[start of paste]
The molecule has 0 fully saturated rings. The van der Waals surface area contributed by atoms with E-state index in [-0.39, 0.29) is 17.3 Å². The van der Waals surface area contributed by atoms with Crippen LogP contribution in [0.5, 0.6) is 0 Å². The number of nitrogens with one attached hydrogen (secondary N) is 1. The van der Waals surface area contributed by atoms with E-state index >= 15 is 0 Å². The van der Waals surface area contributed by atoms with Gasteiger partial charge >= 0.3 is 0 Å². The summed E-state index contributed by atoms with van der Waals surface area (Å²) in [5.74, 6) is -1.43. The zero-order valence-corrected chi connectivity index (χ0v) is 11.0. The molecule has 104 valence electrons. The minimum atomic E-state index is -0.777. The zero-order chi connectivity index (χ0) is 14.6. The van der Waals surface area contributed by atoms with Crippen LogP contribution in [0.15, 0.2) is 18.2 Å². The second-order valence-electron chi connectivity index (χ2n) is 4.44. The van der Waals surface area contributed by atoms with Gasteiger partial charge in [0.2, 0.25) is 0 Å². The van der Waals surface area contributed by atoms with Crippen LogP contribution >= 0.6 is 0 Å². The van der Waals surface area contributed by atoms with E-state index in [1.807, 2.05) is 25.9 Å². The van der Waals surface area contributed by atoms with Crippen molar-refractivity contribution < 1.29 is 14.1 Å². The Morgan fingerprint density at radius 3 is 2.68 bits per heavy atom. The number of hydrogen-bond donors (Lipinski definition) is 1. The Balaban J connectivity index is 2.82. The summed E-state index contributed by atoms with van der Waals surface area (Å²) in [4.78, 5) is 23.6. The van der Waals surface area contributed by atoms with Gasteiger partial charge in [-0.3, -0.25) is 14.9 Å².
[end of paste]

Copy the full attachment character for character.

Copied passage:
The molecule has 0 fully saturated rings. The van der Waals surface area contributed by atoms with E-state index in [-0.39, 0.29) is 17.3 Å². The van der Waals surface area contributed by atoms with Crippen LogP contribution in [0.5, 0.6) is 0 Å². The number of nitrogens with one attached hydrogen (secondary N) is 1. The van der Waals surface area contributed by atoms with E-state index >= 15 is 0 Å². The van der Waals surface area contributed by atoms with Gasteiger partial charge >= 0.3 is 0 Å². The summed E-state index contributed by atoms with van der Waals surface area (Å²) in [5.74, 6) is -1.43. The zero-order valence-corrected chi connectivity index (χ0v) is 11.0. The molecule has 104 valence electrons. The minimum atomic E-state index is -0.777. The zero-order chi connectivity index (χ0) is 14.6. The van der Waals surface area contributed by atoms with Crippen LogP contribution in [0.15, 0.2) is 18.2 Å². The second-order valence-electron chi connectivity index (χ2n) is 4.44. The van der Waals surface area contributed by atoms with Gasteiger partial charge in [0.2, 0.25) is 0 Å². The van der Waals surface area contributed by atoms with Crippen LogP contribution >= 0.6 is 0 Å². The van der Waals surface area contributed by atoms with E-state index in [1.807, 2.05) is 25.9 Å². The van der Waals surface area contributed by atoms with Crippen molar-refractivity contribution < 1.29 is 14.1 Å². The Morgan fingerprint density at radius 3 is 2.68 bits per heavy atom. The number of hydrogen-bond donors (Lipinski definition) is 1. The Balaban J connectivity index is 2.82. The summed E-state index contributed by atoms with van der Waals surface area (Å²) in [4.78, 5) is 23.6. The van der Waals surface area contributed by atoms with Gasteiger partial charge in [-0.3, -0.25) is 14.9 Å².